Bennett’s public role happens to be one the British adore: the most successful playwright of his time as a nebbish with bicycle clips. Public envy, so easy to ignite, is undercut by his self-presentation as a socially crippled eccentric in tweeds and owlish glasses. Here he is, remembering his early days in Beyond the Fringe (you must imagine a pair of doleful eyes, and a plaintive delivery, the demeanor of a man always stuck in the back of any queue):

20 August. Watching Barry Humphries on TV the other night I noticed the band was laughing. It reminded me how when I used to do comedy I never used to make the band laugh. Dudley [Moore] did and Peter [Cook], but not me. And somehow it was another version of not being good at games.

Here he is, in Hollywood, attending the screening of a film he wrote:

Mark [the producer] is introduced first, the spotlight locates him, and there is scattered applause; then Malcolm [the director] similarly. When my turn comes I stand up, but since I am sitting further back than the others the spotlight doesn’t locate me. “What’s this guy playing at?” says someone behind. “Sit down, you jerk.” So I do. The film begins.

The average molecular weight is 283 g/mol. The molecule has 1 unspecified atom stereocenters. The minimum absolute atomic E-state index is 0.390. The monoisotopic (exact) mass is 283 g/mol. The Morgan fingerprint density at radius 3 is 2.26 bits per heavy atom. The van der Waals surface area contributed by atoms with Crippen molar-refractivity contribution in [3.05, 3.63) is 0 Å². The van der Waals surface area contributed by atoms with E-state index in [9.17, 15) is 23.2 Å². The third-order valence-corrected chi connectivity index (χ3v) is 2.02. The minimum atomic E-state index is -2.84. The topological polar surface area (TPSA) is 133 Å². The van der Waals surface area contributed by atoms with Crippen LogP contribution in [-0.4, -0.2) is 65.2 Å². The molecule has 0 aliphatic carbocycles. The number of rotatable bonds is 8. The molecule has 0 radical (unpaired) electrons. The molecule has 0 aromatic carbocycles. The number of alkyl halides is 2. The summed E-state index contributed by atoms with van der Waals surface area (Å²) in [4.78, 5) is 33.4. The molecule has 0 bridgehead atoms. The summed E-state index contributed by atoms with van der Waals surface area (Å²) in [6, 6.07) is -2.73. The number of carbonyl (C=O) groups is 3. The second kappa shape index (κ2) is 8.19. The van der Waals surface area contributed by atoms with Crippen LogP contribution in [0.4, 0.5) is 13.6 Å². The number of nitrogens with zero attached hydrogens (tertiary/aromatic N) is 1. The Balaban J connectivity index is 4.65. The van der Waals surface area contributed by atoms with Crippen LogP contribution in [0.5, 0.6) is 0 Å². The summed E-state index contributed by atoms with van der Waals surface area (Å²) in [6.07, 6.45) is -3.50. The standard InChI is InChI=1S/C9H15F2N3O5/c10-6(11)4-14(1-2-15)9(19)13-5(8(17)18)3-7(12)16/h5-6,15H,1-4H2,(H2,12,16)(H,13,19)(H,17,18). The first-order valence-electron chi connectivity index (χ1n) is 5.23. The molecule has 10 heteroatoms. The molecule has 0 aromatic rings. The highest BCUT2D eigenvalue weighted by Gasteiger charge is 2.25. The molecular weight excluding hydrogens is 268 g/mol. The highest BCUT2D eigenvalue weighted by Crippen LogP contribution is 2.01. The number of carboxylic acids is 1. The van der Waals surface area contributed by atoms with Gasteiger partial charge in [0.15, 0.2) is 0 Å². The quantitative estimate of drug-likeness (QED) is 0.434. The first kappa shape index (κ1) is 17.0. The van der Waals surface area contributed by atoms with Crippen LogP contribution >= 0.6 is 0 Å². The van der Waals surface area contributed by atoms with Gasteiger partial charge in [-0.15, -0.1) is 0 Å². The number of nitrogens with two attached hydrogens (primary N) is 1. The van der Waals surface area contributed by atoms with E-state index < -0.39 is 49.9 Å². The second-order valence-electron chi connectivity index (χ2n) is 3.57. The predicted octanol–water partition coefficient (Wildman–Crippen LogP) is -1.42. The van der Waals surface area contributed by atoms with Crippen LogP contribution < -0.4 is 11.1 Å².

If the modesty seems contrived, well, as Kafka says in Kafka’s Dick: “All modesty is false, otherwise it’s not modesty.” And if it isn’t actually modesty so much as an envious disposition, always thinking others are ahead, that is a tendency with which many British people can identify. So much about Bennett is quietly reassuring: his soft Yorkshire accent, his humble yet respectable background as the son of a butcher in Leeds, and his taste for saucy Music Hall jokes. Even the edge of confirmed bachelorhood is softened by confessions of love for his (female) housekeeper, comfortably installed in a cozy country cottage.

In Kafka’s Dick, Kafka rises from the dead, to turn up in Sydney and Linda’s house. His biographer Max Brod is there too. Only Kafka is not aware of his fame, for he still thinks Brod burned all his manuscripts. In Brod’s words: “He knows he’s Kafka. He doesn’t know he’s Kafka.” Which reminds me of the girl who finally got to sleep with Mick Jagger. When she was asked the next morning what he had been like, she said: “Great, but he was no Mick Jagger.” Bennett knows he’s Bennett. What makes his private/public diaries so clever is that he not only performs himself, but comments on his own performance.

He admits that he sometimes takes his background “down the social scale a peg or two,” claiming for example that he hardly ever read a serious book until he was in his thirties. This, he writes, “conveniently forgets the armfuls of books I used to take out of Headingly Public Library—Shaw, Anouilh, Toynbee, Christopher Fry.”